Who are these people?
Why's Gerard Depardieu sniffing the snail?
More important where's the famous Gallic shrug when you need it?
The barricades are up, acrid tear gas is filling the streets, angry hordes of striking workers and students are battling against a common enemy. Eh oui, the French are at it again. In the past, I have found the Gallic shrug the best response to the country’s trigger-happy strike culture – it’s just something you have to learn to live with. This time, though, I’m finding it difficult to shrug off – and I am not alone.
The government is in the final stages of pushing through a plan that will, if you believe the union hype, change the face of France as we know it and end the good life this country has come to symbolise – not just for its own citizens, but for the world at large. Or so they say. Which is why the country has taken to the streets.
You might be forgiven for not being entirely sure what year we are in. It could be 1789 - apart from the tear gas.
Or 1968? Or perhaps 1995, when France shut down completely for three weeks over a plan to reform disgracefully advantageous special pensions for a small group of workers. It could even be 2006, when students ran amok against a bill to make youth work contracts more flexible.
But, no, this is October 2010 and it is all about saying NON to retiring at 62 instead of 60 and receiving a full pension at 67 instead of 65. In rejection of this seemingly paltry change, protesters have brought the country to its knees. Yesterday, strikes halted all 12 of France’s oil refineries – the first time since May 1968. The pipeline bringing fuel to Paris’s two main airports and a large area of southern Paris was closed. Lorry drivers are in slow mode clogging France’s roads and rail workers are disrupting TGV trains whose promise of Très Grande Vitesse may come back to haunt them. Students have taken up the call to arms, blocking schools with garbage cans in lieu of the traditional paving slabs.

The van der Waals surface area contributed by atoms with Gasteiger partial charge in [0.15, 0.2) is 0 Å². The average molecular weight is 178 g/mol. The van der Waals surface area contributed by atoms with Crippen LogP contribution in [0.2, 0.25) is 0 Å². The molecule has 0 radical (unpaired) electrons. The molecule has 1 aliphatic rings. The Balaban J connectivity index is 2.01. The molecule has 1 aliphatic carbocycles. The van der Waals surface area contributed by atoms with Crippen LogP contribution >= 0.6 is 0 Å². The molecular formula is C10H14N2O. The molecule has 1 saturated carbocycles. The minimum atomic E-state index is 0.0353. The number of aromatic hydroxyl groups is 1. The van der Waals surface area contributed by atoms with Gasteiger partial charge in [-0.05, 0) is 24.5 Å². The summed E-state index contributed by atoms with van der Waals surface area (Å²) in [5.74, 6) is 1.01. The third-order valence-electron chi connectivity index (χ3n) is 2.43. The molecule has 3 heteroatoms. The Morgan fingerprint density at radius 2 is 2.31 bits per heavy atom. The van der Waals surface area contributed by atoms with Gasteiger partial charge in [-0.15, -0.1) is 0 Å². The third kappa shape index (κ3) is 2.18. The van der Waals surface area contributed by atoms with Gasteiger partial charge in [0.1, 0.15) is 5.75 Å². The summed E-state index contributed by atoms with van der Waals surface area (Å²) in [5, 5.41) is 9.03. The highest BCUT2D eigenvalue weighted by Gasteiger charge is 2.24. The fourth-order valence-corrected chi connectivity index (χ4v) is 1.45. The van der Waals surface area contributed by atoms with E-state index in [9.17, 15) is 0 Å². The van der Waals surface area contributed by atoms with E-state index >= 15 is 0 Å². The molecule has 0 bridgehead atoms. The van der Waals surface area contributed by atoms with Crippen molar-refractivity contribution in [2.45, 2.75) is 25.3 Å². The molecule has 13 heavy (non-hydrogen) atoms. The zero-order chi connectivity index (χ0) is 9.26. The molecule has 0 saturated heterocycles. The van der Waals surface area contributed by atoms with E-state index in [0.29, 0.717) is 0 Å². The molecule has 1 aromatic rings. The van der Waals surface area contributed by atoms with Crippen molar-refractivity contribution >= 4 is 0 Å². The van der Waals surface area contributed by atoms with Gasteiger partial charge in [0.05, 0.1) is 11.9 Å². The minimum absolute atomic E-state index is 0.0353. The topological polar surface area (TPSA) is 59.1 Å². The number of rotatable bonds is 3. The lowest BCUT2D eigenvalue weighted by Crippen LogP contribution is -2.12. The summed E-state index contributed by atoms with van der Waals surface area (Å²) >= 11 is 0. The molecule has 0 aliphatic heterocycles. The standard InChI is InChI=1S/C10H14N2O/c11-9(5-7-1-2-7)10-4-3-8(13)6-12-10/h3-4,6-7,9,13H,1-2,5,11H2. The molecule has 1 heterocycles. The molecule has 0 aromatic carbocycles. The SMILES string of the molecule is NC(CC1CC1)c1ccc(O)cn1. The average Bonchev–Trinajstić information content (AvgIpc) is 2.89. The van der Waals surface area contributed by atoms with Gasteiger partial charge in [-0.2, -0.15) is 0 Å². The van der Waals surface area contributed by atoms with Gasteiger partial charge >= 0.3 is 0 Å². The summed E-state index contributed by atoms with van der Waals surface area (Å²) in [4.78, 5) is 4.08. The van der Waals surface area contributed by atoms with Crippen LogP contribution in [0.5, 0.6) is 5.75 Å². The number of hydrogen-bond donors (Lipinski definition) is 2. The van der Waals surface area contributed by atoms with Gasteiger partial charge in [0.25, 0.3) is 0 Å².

Up to now, things have been relatively peaceful - a policeman in Cannes was injured by a flying rock and doctors struggled to save an eye of a 16-year-old boy after he was struck by a rubber bullet. But today hundreds in Lyon took to the street and several cars were torched and burned. A school inspector in Seine Saint Denis, the Paris suburb where the nationwide riots of 2005 began, has sounded a note of caution. “Certain school blockages,” he warned earlier this week, risked “degenerating into the beginnings of urban riots”.
Sarkozy and his government feel the pressure as 3.5 million take to the streets, many of them simply because they can no longer stand their president. Jean-Luc Mélenchon, an aggressive hard-Left figure, said that Mr Sarkozy was trying to “place himself in the shoes of a 21st century Thatcher”. In one sense, he is wrong. Compared to Margaret Thatcher and her battle with the miners, Mr Sarkozy’s reform is hardly radical. However, if the fuel blockages, student protests and demonstrations continue, he may need some of the Iron Lady tactics to stand firm.
But he'll be facing an incoming tide. As Le Monde pointed out yesterday, France is a very conservative country “hell-bent on keeping the status quo and acquired (social) rights, with history used as a windshield against reality”. Even the Iron Lady might have resorted to a Gallic shrug at the thought of trying to break the Frenchman’s bond with his placard.
Cara - Tuesday
who's hoping her flight will land in Paris not Budapest next week
PS that's Stan and me at Bouchercon having too much fun.
PPS loved seeing Susie who frequents our blog, Peter Rozovsky and Christopher Moore. A big thank you to Yrsa for a UK copy of her Ashes to Dust that I will inhale on my flight given my plane takes off :)
Listening to an audiobook in French
5 hours ago